There was much more like that. It was all so crazy and meaningless. He had in his mind a grotesque Kafkaesque future for the world in general and universities in particular. He must have ranted on for about half an hour, when Robinson reappeared accompanied by two men in white coats. They seized poor old Lewis by the arms and unceremoniously began to frog-march him out of the room. I rose, raising an arm as though to help him. It was a useless, meaningless gesture, but I could not help it. He turned and looked me in the face with those staring eyes, now somehow terrible of aspect. "It's all right for you" he snapped "you will die in the comfort of a warm bed. I will die of cold and hunger in a cardboard box." Despite the drama the image was so ridiculous and impossible that someone sniggered helplessly.

After he had been taken out we forgot all ideas of work, and discussed the incident long into the afternoon. Robinson came back, looking very tired and drawn. "He's quite mad you know, probably acute schizophrenia. I would not be surprised to find he had been meddling with some of these new psychedelic drugs - a very dangerous occupation."

Phillips piped up "Is there anything in what he says? After all Orwell has made dire predictions which are respected, and 1984 is twenty years away."

"No," replied Robinson confidently "at least Orwell's world had an internal logic of its own. The universities poor old Lewis was predicting owe more to Lewis Carol than Orwell. After all, of all institutions they are rational places, run by vice-chancellors and senates free from outside interference, planned rationally on a quinquennial basis. His universities seemed to have their rules changed every year by Government, so that nobody knew what they were doing, with the mores dictated by self elected groups of people. It would never be allowed to happen. You will have noted how much of his rantings had a sexual basis. I know it is not done to talk about such things in public, but we doctors have to take such things in out stride. Did you notice how he kept suggesting that all words and phrases based on the word 'man' would be banned. I am afraid that he has deep and pathological problems with his sexual identity, which have become exaggerated in his diseased mind, hence the references to perversion".

Over the succeeding years we discussed the incident repeatedly, but gradually it became forgotten, as did poor old Lewis himself.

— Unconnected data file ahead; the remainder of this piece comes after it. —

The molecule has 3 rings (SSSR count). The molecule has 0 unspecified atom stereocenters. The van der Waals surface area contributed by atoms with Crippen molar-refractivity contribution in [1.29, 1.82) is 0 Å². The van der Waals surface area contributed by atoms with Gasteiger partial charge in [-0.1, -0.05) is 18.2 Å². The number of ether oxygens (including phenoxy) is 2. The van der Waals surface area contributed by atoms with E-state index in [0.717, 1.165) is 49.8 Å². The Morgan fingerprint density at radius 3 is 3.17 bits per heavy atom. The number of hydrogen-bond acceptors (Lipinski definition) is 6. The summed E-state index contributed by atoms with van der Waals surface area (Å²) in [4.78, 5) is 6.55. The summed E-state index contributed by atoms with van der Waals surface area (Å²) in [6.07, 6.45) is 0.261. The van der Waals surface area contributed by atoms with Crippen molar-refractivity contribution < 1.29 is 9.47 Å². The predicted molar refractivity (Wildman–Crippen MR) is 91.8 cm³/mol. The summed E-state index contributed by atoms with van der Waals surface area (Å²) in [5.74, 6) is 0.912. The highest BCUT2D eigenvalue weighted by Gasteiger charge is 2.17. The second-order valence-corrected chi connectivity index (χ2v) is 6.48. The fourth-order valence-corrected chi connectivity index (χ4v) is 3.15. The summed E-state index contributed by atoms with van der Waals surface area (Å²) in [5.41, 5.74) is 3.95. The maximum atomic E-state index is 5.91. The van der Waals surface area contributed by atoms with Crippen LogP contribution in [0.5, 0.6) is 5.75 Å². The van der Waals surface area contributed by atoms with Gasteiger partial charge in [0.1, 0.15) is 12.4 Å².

Anyway, as I say, I suddenly and irrationally thought about him the other day. Why I don't know, but I felt an overwhelming need to find Lewis. It was partly a feeling of guilt, but also one of a sort of self interest. I had to find out what had become of him, and whether he was still making predictions. I re-arranged my classes for a few days, with no little difficulty, and turned private detective. I unearthed various old colleagues, but none had heard anything of him. In fact they barely seemed able to remember the incident. Eventually I found my way to the seaside cottage where George Grace had taken his premature retirement. It was a rather depressing experience, and he himself was obviously suffering from chronic depression.

"Couldn't stand any more of it, old man. Drove me round the bend, all this talk of efficiency and numbers. Got out while I could. Feel somehow that my life has been wasted. Came down here to end my days doing research in the excellent local library, and as soon as I got here they closed the bloody thing. It's the age of the Philistine."

I did glean from him that Robinson was still working in a south coast nursing home, and by telephoning the latter got a number of possible leads on poor old Lewis. After a lot of effort I tracked him down to a mental hospital in south London, and made an appointment with the director.

"Lewis, oh yes, we released him about six months ago. No, he was not cured. In fact he was still seriously disturbed, but that is the policy now, we call it 'care in the community' nowadays. No I don't know where he went."

And there the trail ended. It left me deeply disturbed. I now have this irrational fear of sleeping in a warm bed, even though it has been a hard winter, and through the night I lie awake on my unblanketed sofa thinking about poor old, mad old Lewis.



John Brignell, 1992